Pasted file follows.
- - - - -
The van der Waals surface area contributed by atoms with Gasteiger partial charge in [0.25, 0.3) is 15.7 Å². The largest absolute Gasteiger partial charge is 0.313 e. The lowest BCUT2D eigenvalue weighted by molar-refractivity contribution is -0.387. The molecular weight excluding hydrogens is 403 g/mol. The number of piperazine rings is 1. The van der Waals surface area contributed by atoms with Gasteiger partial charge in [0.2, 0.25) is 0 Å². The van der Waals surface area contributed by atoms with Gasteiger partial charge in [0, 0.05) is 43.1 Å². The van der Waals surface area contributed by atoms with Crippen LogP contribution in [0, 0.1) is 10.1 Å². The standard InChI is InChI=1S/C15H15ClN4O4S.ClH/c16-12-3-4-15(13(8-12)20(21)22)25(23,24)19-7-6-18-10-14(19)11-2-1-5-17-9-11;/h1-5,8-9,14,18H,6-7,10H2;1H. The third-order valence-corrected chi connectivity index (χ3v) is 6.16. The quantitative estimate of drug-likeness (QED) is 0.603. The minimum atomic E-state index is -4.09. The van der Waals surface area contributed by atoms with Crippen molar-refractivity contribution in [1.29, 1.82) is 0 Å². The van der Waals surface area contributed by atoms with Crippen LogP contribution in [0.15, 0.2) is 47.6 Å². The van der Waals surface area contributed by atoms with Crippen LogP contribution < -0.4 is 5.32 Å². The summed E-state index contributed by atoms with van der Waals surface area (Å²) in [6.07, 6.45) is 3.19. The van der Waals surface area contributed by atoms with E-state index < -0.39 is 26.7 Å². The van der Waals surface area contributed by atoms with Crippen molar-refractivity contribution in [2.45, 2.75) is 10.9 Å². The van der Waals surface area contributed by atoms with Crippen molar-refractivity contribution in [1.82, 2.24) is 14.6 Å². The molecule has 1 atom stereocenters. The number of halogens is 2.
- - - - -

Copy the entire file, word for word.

The van der Waals surface area contributed by atoms with Gasteiger partial charge in [0.25, 0.3) is 15.7 Å². The largest absolute Gasteiger partial charge is 0.313 e. The lowest BCUT2D eigenvalue weighted by molar-refractivity contribution is -0.387. The molecular weight excluding hydrogens is 403 g/mol. The number of piperazine rings is 1. The van der Waals surface area contributed by atoms with Gasteiger partial charge in [0.2, 0.25) is 0 Å². The van der Waals surface area contributed by atoms with Gasteiger partial charge in [0, 0.05) is 43.1 Å². The van der Waals surface area contributed by atoms with Crippen LogP contribution in [0, 0.1) is 10.1 Å². The standard InChI is InChI=1S/C15H15ClN4O4S.ClH/c16-12-3-4-15(13(8-12)20(21)22)25(23,24)19-7-6-18-10-14(19)11-2-1-5-17-9-11;/h1-5,8-9,14,18H,6-7,10H2;1H. The third-order valence-corrected chi connectivity index (χ3v) is 6.16. The quantitative estimate of drug-likeness (QED) is 0.603. The minimum atomic E-state index is -4.09. The van der Waals surface area contributed by atoms with Crippen molar-refractivity contribution in [1.29, 1.82) is 0 Å². The van der Waals surface area contributed by atoms with Crippen LogP contribution in [0.15, 0.2) is 47.6 Å². The van der Waals surface area contributed by atoms with Crippen LogP contribution < -0.4 is 5.32 Å². The summed E-state index contributed by atoms with van der Waals surface area (Å²) in [6.07, 6.45) is 3.19. The van der Waals surface area contributed by atoms with E-state index < -0.39 is 26.7 Å². The van der Waals surface area contributed by atoms with Crippen molar-refractivity contribution in [2.45, 2.75) is 10.9 Å². The van der Waals surface area contributed by atoms with Crippen molar-refractivity contribution in [1.82, 2.24) is 14.6 Å². The molecule has 1 atom stereocenters. The number of halogens is 2.